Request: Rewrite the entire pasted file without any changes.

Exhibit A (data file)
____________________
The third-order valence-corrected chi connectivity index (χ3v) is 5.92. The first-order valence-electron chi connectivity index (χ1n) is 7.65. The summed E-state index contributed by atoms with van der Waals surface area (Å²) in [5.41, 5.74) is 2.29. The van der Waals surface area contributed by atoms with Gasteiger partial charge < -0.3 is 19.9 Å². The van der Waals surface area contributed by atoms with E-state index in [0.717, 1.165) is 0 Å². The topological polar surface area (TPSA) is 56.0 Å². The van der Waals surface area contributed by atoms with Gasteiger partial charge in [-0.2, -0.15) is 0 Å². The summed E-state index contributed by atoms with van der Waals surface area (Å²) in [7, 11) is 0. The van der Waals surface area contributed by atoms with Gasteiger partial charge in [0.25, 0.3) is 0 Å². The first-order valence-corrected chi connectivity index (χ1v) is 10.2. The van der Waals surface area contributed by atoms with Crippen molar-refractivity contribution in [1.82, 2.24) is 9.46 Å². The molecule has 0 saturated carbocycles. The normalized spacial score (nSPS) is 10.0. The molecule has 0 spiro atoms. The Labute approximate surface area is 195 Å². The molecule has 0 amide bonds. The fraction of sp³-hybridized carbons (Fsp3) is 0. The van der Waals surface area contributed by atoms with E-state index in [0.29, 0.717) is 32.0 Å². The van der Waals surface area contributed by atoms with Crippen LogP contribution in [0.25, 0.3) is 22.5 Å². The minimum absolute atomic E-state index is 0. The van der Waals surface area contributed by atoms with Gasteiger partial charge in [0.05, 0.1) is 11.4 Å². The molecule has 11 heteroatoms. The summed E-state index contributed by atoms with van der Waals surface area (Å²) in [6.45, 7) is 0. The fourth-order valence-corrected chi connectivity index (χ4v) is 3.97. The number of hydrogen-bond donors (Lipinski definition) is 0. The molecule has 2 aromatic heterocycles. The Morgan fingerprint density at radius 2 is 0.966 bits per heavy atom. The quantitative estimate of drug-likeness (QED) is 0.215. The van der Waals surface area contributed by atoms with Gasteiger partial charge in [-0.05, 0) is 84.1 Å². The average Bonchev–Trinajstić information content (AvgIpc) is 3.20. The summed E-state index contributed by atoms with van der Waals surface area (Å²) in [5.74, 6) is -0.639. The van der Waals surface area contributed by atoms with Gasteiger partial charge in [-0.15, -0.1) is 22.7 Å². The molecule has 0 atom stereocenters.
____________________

The third-order valence-corrected chi connectivity index (χ3v) is 5.92. The first-order valence-electron chi connectivity index (χ1n) is 7.65. The summed E-state index contributed by atoms with van der Waals surface area (Å²) in [5.41, 5.74) is 2.29. The van der Waals surface area contributed by atoms with Gasteiger partial charge < -0.3 is 19.9 Å². The van der Waals surface area contributed by atoms with E-state index in [0.717, 1.165) is 0 Å². The topological polar surface area (TPSA) is 56.0 Å². The van der Waals surface area contributed by atoms with Gasteiger partial charge in [-0.2, -0.15) is 0 Å². The summed E-state index contributed by atoms with van der Waals surface area (Å²) in [7, 11) is 0. The van der Waals surface area contributed by atoms with Gasteiger partial charge in [0.25, 0.3) is 0 Å². The first-order valence-corrected chi connectivity index (χ1v) is 10.2. The van der Waals surface area contributed by atoms with Crippen molar-refractivity contribution in [1.82, 2.24) is 9.46 Å². The molecule has 0 saturated carbocycles. The normalized spacial score (nSPS) is 10.0. The molecule has 0 spiro atoms. The Labute approximate surface area is 195 Å². The molecule has 0 amide bonds. The fraction of sp³-hybridized carbons (Fsp3) is 0. The van der Waals surface area contributed by atoms with E-state index in [0.29, 0.717) is 32.0 Å². The van der Waals surface area contributed by atoms with Crippen LogP contribution in [0.25, 0.3) is 22.5 Å². The minimum absolute atomic E-state index is 0. The van der Waals surface area contributed by atoms with Gasteiger partial charge in [0.05, 0.1) is 11.4 Å². The molecule has 11 heteroatoms. The summed E-state index contributed by atoms with van der Waals surface area (Å²) in [6.45, 7) is 0. The fourth-order valence-corrected chi connectivity index (χ4v) is 3.97. The number of hydrogen-bond donors (Lipinski definition) is 0. The molecule has 2 aromatic heterocycles. The Morgan fingerprint density at radius 2 is 0.966 bits per heavy atom. The quantitative estimate of drug-likeness (QED) is 0.215. The van der Waals surface area contributed by atoms with Gasteiger partial charge in [-0.05, 0) is 84.1 Å². The average Bonchev–Trinajstić information content (AvgIpc) is 3.20. The summed E-state index contributed by atoms with van der Waals surface area (Å²) in [5.74, 6) is -0.639. The van der Waals surface area contributed by atoms with Gasteiger partial charge in [-0.15, -0.1) is 22.7 Å². The molecule has 0 atom stereocenters.